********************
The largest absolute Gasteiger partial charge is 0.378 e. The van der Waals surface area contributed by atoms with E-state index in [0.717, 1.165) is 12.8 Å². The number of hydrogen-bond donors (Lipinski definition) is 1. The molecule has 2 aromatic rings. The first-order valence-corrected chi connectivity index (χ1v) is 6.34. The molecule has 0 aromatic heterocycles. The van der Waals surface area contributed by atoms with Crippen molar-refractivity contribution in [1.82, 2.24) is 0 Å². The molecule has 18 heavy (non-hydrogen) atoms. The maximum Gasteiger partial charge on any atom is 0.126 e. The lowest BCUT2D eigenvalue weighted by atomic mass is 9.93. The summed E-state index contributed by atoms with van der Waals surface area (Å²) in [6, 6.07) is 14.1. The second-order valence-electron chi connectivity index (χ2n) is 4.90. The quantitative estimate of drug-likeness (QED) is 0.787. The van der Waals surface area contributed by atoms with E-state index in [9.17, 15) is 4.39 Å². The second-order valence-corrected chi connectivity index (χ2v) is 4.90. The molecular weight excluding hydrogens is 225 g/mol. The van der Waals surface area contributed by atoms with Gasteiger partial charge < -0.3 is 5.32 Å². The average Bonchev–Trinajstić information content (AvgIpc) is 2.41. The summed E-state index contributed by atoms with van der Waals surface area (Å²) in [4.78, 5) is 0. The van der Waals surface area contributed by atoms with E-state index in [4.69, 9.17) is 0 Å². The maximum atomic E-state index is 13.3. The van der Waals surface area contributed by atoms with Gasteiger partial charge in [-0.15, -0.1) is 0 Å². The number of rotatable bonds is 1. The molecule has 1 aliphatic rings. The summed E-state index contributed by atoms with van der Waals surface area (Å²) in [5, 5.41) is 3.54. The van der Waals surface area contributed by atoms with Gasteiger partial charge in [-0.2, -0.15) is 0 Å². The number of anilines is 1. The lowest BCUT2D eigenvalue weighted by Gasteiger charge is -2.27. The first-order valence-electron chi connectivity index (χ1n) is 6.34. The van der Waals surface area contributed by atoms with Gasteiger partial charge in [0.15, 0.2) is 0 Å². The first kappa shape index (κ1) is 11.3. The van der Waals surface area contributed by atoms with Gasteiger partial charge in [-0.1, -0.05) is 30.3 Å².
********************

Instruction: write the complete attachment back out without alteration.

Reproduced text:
The largest absolute Gasteiger partial charge is 0.378 e. The van der Waals surface area contributed by atoms with E-state index in [0.717, 1.165) is 12.8 Å². The number of hydrogen-bond donors (Lipinski definition) is 1. The molecule has 2 aromatic rings. The first-order valence-corrected chi connectivity index (χ1v) is 6.34. The molecule has 0 aromatic heterocycles. The van der Waals surface area contributed by atoms with Crippen molar-refractivity contribution in [1.82, 2.24) is 0 Å². The molecule has 18 heavy (non-hydrogen) atoms. The maximum Gasteiger partial charge on any atom is 0.126 e. The lowest BCUT2D eigenvalue weighted by atomic mass is 9.93. The summed E-state index contributed by atoms with van der Waals surface area (Å²) in [6, 6.07) is 14.1. The second-order valence-electron chi connectivity index (χ2n) is 4.90. The quantitative estimate of drug-likeness (QED) is 0.787. The van der Waals surface area contributed by atoms with E-state index in [9.17, 15) is 4.39 Å². The second-order valence-corrected chi connectivity index (χ2v) is 4.90. The molecular weight excluding hydrogens is 225 g/mol. The van der Waals surface area contributed by atoms with Gasteiger partial charge < -0.3 is 5.32 Å². The average Bonchev–Trinajstić information content (AvgIpc) is 2.41. The summed E-state index contributed by atoms with van der Waals surface area (Å²) in [4.78, 5) is 0. The van der Waals surface area contributed by atoms with E-state index in [4.69, 9.17) is 0 Å². The maximum atomic E-state index is 13.3. The van der Waals surface area contributed by atoms with Gasteiger partial charge in [-0.15, -0.1) is 0 Å². The number of rotatable bonds is 1. The molecule has 1 aliphatic rings. The summed E-state index contributed by atoms with van der Waals surface area (Å²) in [5, 5.41) is 3.54. The van der Waals surface area contributed by atoms with Gasteiger partial charge in [-0.2, -0.15) is 0 Å². The number of anilines is 1. The lowest BCUT2D eigenvalue weighted by Gasteiger charge is -2.27. The first-order valence-electron chi connectivity index (χ1n) is 6.34. The van der Waals surface area contributed by atoms with Gasteiger partial charge in [0.15, 0.2) is 0 Å². The first kappa shape index (κ1) is 11.3. The van der Waals surface area contributed by atoms with Gasteiger partial charge in [-0.1, -0.05) is 30.3 Å².